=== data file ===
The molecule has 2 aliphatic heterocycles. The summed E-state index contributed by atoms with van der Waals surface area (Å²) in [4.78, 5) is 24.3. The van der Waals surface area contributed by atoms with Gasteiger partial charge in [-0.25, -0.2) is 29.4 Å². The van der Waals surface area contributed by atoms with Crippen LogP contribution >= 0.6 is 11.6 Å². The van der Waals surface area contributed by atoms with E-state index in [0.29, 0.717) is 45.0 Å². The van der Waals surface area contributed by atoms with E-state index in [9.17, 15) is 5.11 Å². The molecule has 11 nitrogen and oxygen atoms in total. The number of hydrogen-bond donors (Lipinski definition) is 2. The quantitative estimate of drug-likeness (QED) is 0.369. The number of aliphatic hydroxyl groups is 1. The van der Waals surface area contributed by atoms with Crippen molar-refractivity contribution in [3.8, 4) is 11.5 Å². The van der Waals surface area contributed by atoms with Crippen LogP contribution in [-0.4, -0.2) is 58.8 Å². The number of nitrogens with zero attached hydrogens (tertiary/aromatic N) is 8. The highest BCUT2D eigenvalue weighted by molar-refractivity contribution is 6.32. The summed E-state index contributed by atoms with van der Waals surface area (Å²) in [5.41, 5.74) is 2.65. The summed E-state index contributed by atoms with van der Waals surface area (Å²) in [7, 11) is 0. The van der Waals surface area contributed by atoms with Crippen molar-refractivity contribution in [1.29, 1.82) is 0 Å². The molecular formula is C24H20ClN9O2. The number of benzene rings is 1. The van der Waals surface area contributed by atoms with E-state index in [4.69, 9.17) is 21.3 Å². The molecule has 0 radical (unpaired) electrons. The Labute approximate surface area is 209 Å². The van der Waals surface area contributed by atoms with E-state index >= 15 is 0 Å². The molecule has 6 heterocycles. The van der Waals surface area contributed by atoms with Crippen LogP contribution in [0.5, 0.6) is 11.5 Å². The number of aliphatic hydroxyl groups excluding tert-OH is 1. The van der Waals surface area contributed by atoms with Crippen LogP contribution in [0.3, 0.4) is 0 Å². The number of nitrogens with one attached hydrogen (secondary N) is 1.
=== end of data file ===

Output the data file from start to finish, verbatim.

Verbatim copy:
The molecule has 2 aliphatic heterocycles. The summed E-state index contributed by atoms with van der Waals surface area (Å²) in [4.78, 5) is 24.3. The van der Waals surface area contributed by atoms with Gasteiger partial charge in [-0.25, -0.2) is 29.4 Å². The van der Waals surface area contributed by atoms with Crippen LogP contribution >= 0.6 is 11.6 Å². The van der Waals surface area contributed by atoms with E-state index in [0.29, 0.717) is 45.0 Å². The van der Waals surface area contributed by atoms with E-state index in [9.17, 15) is 5.11 Å². The molecule has 11 nitrogen and oxygen atoms in total. The number of hydrogen-bond donors (Lipinski definition) is 2. The quantitative estimate of drug-likeness (QED) is 0.369. The number of aliphatic hydroxyl groups is 1. The van der Waals surface area contributed by atoms with Crippen molar-refractivity contribution in [3.8, 4) is 11.5 Å². The van der Waals surface area contributed by atoms with Crippen LogP contribution in [-0.4, -0.2) is 58.8 Å². The number of nitrogens with zero attached hydrogens (tertiary/aromatic N) is 8. The highest BCUT2D eigenvalue weighted by molar-refractivity contribution is 6.32. The summed E-state index contributed by atoms with van der Waals surface area (Å²) in [5.41, 5.74) is 2.65. The summed E-state index contributed by atoms with van der Waals surface area (Å²) in [7, 11) is 0. The van der Waals surface area contributed by atoms with Crippen molar-refractivity contribution in [1.29, 1.82) is 0 Å². The molecular formula is C24H20ClN9O2. The number of benzene rings is 1. The van der Waals surface area contributed by atoms with E-state index in [4.69, 9.17) is 21.3 Å². The molecule has 0 radical (unpaired) electrons. The Labute approximate surface area is 209 Å². The van der Waals surface area contributed by atoms with E-state index >= 15 is 0 Å². The molecule has 6 heterocycles. The van der Waals surface area contributed by atoms with Crippen LogP contribution in [0.5, 0.6) is 11.5 Å². The number of aliphatic hydroxyl groups excluding tert-OH is 1. The van der Waals surface area contributed by atoms with Crippen LogP contribution in [0.3, 0.4) is 0 Å². The number of nitrogens with one attached hydrogen (secondary N) is 1.